Using capital to increase the productivity of labor is the classical meaning of capitalism. In modern society, capitalism has another meaning which grows out of this: because after one capitalist invests in productivity, he can then sell that set of productive resources to another for cash… in the end, what capitalism amounts to in places like Wall Street is the practice of using money to buy ownership of workers’ future productivity. Investors end up having no direct connection to, or even knowledge of, the physical capital which actually enables the business to produce; they deal only with money, yet they fill the role of a capitalist because they own these durable resources, and the organizations and systems that have been set up to put them to full use.

And this brings us to why the apologists for Wall Street capitalism want you to conflate what they do with free enterprise and entrepreneurship. Both of those things create wealth, and have a lot of positive value for society. Both are rightly defended against the sort of encroachment that can cause economic prosperity to be undermined. But capitalism as practiced by Wall Street does not create wealth, it only asserts control over wealth. Wealth creation depends on labor and skill, not on money… and especially not on money which is simply used for speculative trading rather than for adding productive capacity. Speculative trading does not count as true capitalism, but those who practice this parasitic means of making money would, of course, rather you did not draw that distinction.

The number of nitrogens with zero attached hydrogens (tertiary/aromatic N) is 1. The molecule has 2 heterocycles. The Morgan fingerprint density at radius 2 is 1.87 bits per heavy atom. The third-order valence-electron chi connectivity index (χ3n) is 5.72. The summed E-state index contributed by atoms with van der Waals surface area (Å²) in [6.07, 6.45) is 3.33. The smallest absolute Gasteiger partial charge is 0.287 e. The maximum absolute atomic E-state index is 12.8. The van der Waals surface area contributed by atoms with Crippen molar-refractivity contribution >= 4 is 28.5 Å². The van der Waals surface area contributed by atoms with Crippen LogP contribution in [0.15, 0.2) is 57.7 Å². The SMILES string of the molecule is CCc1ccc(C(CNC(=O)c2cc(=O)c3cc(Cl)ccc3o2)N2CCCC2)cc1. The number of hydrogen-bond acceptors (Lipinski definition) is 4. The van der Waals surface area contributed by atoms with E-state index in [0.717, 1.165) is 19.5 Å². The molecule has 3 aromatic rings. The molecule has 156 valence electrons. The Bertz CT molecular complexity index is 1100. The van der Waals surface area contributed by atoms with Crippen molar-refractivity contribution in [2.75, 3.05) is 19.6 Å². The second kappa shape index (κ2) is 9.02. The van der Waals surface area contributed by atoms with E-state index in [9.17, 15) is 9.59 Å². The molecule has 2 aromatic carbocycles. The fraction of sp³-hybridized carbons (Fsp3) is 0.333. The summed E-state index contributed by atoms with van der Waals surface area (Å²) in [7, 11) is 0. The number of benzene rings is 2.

One of the favorite activities of Wall Street capitalists is to wait for an entrepreneurial outfit to get into financial trouble, then use that trouble to buy up control of it at a bargain price. At this point, if the workers are lucky there might be some new investment in productivity, but more often the result is that productivity is sharply decreased, in order to turn durable assets — including intangible assets such as brand reputation — back into money. This kind of raiding is technically the opposite of capitalism, but those who practice it still want to be taken for practitioners of free enterprise and entrepreneurship, because a more honest look at their livelihoods is so much less flattering.

Investment banker types conflate capitalism with entrepreneurship so that they can call themselves “job creators”, even though as a class they often destroy more jobs than they create. And they conflate capitalism with free enterprise so that the social need to liberate creativity and productivity can be misconstrued as an excuse to give free rein to parasites and predators.

If we as a society want to encourage the benefits of capitalism, we should draw a clear line between true investment (which raises production), and activities such as speculative trading and raiding, which do nothing to create new wealth or benefit the overall economy. Our policies should encourage the former but not the latter.